You take hydro power, we have 350 gigawatts potential , you take wind power, we have 110 gigawatts potential. You take geo thermal which is very important in East Africa and Central Africa, you have another 15 gigawatts to that, So Africa absolutely has potential in energy, but you can’t power industries with the potentials, you cannot light up a home with potentials. So we got to really unlock that particular potential.
Second, I am particularly bordered by the fact that seven hundred million Africans today don’t have access to basic cooking energy. 600, 000 of them die every year, fifty percent of those are children under the age of five, fifty percent are women. All they are trying to do is basic, just trying to cook. So they rely on fuel wood, on charcoal and so on.
Nobody has to die simply trying to cook. So I made a decision that if God allows me to be president of the Bank for ten years, if we are loosing 600,000 people every year, it means for ten years, six million people would have died. I will never be such President. We are going to solve that particular problem and provide universal access to all seven hundred million Africans today that don’t have access to cook energy, we will do it in that period of time of ten years.
Second, we picked the issue of feeding Africa. 65 percent of all the lands left in the world is to feed nine billion people by 2050 is not in Asia, or Latin America but right here in Africa, but Africa cannot feed itself.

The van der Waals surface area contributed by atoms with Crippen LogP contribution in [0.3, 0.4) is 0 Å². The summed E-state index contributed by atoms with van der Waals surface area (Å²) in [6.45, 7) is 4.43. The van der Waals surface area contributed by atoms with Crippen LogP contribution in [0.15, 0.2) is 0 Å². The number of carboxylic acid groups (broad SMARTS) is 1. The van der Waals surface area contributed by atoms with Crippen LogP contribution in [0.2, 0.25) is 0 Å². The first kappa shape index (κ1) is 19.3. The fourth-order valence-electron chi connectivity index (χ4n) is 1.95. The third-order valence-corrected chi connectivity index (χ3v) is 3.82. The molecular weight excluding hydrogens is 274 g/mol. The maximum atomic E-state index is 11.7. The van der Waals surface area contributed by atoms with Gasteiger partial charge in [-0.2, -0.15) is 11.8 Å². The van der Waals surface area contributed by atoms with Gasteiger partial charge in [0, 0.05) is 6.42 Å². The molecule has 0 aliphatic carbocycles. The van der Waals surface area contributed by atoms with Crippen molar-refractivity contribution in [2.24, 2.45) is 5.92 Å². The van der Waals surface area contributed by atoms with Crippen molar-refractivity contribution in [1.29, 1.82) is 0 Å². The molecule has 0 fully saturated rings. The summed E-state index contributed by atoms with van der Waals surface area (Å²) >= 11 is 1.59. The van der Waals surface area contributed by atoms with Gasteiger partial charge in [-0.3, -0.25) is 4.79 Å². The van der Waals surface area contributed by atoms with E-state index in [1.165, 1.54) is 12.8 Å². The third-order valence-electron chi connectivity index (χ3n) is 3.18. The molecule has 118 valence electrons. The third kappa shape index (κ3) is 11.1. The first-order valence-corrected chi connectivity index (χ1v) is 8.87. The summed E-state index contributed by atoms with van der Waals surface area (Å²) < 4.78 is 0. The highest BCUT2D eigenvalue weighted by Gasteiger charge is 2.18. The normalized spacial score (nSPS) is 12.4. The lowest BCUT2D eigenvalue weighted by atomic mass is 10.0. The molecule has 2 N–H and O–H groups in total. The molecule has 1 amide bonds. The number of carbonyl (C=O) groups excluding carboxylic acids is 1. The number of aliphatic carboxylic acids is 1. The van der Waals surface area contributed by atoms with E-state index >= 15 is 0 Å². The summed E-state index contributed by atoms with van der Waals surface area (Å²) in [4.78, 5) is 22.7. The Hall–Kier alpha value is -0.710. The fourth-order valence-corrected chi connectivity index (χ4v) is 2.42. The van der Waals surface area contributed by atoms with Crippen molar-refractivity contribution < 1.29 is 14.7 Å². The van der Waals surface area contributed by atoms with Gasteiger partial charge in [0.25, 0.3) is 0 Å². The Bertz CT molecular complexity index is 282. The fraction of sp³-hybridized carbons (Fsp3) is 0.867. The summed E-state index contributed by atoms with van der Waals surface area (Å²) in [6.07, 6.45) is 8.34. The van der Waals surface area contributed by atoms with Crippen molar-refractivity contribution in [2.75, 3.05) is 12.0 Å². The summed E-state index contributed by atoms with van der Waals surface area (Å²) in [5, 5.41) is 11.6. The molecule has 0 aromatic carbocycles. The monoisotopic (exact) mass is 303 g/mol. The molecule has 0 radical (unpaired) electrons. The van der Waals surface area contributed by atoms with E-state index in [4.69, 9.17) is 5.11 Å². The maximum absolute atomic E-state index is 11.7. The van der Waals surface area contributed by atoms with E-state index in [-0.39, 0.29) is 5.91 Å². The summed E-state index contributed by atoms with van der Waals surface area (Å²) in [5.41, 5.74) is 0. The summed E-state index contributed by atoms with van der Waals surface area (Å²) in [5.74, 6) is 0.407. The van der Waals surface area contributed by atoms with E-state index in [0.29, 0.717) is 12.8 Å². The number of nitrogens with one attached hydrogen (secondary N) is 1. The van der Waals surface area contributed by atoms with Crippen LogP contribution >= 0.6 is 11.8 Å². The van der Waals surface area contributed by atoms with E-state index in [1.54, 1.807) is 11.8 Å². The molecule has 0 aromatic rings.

If Africa is spending $35 billion importing food that it should be producing and as we do that we weaken our exchange rate. We are also exporting jobs and importing poverty at the same time as well as decimating the rural areas where you should be actually getting a lot of import. No, Africa must not only feed itself, Africa must have a higher level of ambition and actually feed the world because we have got the potential to do that.
The third area that I picked which was around the issue of industrialization. You can’t create jobs without industries and of course it is linked to the issue of power. If there is no power you cannot really fund industries as well.
But industrialization is important. Take the example of the basic thing like cocoa. Nigeria, Ivory coast, Cameron and Ghana account for 75 percent of the total production of cocoa in the world, but we only account for two percent of the total value of the chocolates produced in the world annually and the market for that chocolate is 100 billion dollars in a year.
So we are producing, others are getting rich. So Africans should not be at the bottom of the value chain in every thing. We must be at the top of the value chain. We cannot be producing crude oil, exporting the crude and importing Petroleum products. You can’t also be exporting whether it is gold, platinum, Zinc, copper, we keep exporting raw materials. I have not seen any region in the world that has become prosperous exporting raw materials, because you are subject to global volatility in these markets.